Their lawyers have said the charges against both of them were trumped up.
At least 538 civilians have been killed in protests against the coup, 141 of them on Saturday, the bloodiest day of the unrest, according to the Assistance Association for Political Prisoners (AAPP) activist group.
Protesters were back out in several places on Thursday and two more people were killed, according to media reports, as activists burned copies of a military-framed constitution and called for unity among all those opposed to army rule.
Turnell revealed in early February he was being detained, the first-known arrest of a foreign national since the coup that overthrew Suu Kyi's elected government.
The military seized power saying that the November elections won by Suu Kyi's party were fraudulent. The election commission said the vote was fair.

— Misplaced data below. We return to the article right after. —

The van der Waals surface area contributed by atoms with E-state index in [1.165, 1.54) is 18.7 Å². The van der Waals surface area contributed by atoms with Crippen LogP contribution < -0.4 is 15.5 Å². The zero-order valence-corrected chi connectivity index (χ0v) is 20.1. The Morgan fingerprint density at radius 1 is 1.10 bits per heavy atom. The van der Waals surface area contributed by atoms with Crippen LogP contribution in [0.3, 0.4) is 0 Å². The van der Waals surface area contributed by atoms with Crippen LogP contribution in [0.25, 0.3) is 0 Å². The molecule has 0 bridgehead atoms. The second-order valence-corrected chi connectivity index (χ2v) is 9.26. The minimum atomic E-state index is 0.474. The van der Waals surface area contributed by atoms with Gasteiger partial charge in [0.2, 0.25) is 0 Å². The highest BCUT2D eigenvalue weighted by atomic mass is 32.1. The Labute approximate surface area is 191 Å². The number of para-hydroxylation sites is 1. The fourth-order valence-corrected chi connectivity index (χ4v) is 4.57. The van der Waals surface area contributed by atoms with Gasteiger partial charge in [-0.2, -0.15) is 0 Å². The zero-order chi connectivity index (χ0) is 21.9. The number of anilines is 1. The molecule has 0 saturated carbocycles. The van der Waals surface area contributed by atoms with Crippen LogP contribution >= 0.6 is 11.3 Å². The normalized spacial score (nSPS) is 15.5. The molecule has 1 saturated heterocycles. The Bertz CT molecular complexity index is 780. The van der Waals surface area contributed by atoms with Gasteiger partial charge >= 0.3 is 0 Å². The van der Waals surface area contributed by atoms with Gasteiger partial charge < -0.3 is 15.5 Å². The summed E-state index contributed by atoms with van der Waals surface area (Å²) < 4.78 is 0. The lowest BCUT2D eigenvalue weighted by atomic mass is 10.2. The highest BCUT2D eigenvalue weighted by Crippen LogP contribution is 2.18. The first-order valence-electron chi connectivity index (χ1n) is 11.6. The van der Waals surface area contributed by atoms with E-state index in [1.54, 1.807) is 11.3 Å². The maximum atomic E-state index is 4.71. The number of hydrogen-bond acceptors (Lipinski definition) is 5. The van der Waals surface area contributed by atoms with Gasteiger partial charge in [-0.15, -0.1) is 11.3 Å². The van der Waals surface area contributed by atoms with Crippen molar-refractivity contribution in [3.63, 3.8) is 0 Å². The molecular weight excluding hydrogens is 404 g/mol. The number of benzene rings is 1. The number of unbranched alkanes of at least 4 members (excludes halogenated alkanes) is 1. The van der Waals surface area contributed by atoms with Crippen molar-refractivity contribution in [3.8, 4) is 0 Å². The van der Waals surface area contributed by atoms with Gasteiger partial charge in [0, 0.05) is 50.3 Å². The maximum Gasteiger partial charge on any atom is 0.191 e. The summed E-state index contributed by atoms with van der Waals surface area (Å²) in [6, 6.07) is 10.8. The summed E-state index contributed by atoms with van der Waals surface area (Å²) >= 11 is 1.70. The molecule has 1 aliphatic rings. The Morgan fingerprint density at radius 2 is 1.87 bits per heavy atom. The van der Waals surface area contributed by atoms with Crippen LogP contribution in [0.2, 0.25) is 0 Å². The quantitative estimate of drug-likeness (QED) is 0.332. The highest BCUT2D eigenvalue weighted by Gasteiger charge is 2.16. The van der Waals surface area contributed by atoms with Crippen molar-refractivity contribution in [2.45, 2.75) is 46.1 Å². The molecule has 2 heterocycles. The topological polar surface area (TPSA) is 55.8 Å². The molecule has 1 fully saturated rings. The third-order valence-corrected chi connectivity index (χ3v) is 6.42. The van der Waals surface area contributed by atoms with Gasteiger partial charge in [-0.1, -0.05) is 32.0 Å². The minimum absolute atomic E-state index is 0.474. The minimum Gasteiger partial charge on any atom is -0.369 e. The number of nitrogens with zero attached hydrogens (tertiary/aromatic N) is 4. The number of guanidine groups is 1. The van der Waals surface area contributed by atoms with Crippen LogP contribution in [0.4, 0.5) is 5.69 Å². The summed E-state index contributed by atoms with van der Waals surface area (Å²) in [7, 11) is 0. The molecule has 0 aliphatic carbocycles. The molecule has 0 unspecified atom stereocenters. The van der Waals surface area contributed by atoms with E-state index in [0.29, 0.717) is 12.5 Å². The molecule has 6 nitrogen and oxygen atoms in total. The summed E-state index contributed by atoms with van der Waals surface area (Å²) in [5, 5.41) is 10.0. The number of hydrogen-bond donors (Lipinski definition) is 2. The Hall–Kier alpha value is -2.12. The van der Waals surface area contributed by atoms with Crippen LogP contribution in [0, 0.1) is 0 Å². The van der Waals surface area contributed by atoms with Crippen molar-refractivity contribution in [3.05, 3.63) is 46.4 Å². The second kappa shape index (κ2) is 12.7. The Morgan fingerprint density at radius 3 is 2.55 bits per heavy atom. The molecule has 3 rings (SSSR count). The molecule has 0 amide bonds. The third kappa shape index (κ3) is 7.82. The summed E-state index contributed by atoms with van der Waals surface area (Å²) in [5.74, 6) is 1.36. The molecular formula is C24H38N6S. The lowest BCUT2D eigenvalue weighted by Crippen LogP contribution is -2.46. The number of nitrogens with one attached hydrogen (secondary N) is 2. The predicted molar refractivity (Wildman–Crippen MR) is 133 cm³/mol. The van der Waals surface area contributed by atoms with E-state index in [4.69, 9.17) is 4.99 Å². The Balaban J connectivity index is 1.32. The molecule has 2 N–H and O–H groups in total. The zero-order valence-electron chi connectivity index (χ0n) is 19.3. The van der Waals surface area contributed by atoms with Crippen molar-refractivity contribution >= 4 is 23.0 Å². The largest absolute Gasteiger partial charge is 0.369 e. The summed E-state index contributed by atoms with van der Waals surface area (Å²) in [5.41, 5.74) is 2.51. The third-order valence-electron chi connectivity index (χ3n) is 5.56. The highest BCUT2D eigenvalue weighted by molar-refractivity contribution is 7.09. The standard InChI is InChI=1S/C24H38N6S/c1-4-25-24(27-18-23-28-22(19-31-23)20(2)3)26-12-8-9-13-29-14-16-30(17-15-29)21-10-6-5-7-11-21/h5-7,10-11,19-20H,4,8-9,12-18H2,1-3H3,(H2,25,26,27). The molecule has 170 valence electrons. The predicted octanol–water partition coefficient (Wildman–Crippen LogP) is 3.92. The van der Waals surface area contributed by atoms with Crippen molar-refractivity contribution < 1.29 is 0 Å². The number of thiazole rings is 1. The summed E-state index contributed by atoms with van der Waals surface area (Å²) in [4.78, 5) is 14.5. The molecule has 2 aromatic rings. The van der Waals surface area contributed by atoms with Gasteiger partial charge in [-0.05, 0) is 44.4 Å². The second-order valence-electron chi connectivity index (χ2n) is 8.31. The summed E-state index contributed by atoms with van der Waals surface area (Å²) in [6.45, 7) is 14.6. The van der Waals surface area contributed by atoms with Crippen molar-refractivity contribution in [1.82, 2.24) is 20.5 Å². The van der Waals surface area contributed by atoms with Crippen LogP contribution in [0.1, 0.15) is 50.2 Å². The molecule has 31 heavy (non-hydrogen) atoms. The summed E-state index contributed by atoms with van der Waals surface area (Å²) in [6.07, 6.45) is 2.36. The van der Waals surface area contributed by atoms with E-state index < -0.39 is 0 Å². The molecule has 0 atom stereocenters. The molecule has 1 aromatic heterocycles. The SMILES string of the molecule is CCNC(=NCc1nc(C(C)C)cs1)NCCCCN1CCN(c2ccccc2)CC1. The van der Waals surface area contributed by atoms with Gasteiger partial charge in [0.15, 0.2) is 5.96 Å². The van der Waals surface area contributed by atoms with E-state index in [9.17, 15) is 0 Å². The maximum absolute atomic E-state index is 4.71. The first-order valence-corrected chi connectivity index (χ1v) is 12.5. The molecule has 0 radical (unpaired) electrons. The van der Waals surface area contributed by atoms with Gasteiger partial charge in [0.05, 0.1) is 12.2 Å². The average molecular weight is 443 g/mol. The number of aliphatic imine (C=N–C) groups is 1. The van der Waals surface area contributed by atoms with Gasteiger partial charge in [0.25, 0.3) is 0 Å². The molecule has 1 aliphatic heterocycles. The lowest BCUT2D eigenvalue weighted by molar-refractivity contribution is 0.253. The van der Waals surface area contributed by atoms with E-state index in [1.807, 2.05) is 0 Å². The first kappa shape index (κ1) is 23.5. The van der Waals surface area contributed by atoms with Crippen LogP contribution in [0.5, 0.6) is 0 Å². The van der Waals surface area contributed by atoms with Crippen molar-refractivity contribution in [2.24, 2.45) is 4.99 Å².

Myanmar has been in turmoil since the reimposed military rule after a decade of tentative steps toward democracy.
The United Nations special envoy on Myanmar, Christine Schraner Burgener, this week told a session of the UN Security Council that "a bloodbath is imminent" because of the military's intensified crackdown on anti-coup protesters.
Schraner Burgener told a closed session of the 15-member council the military that seized power in Myanmar on February 1 was not capable of managing the country and warned the situation on the ground would only worsen.
"Consider all available tools to take collective action and do what is right, what the people of Myanmar deserve, and prevent a multi-dimensional catastrophe in the heart of Asia," she said.
The council must consider "potentially significant action" to reverse the course of events as "a bloodbath is imminent", Schraner Burgener said.
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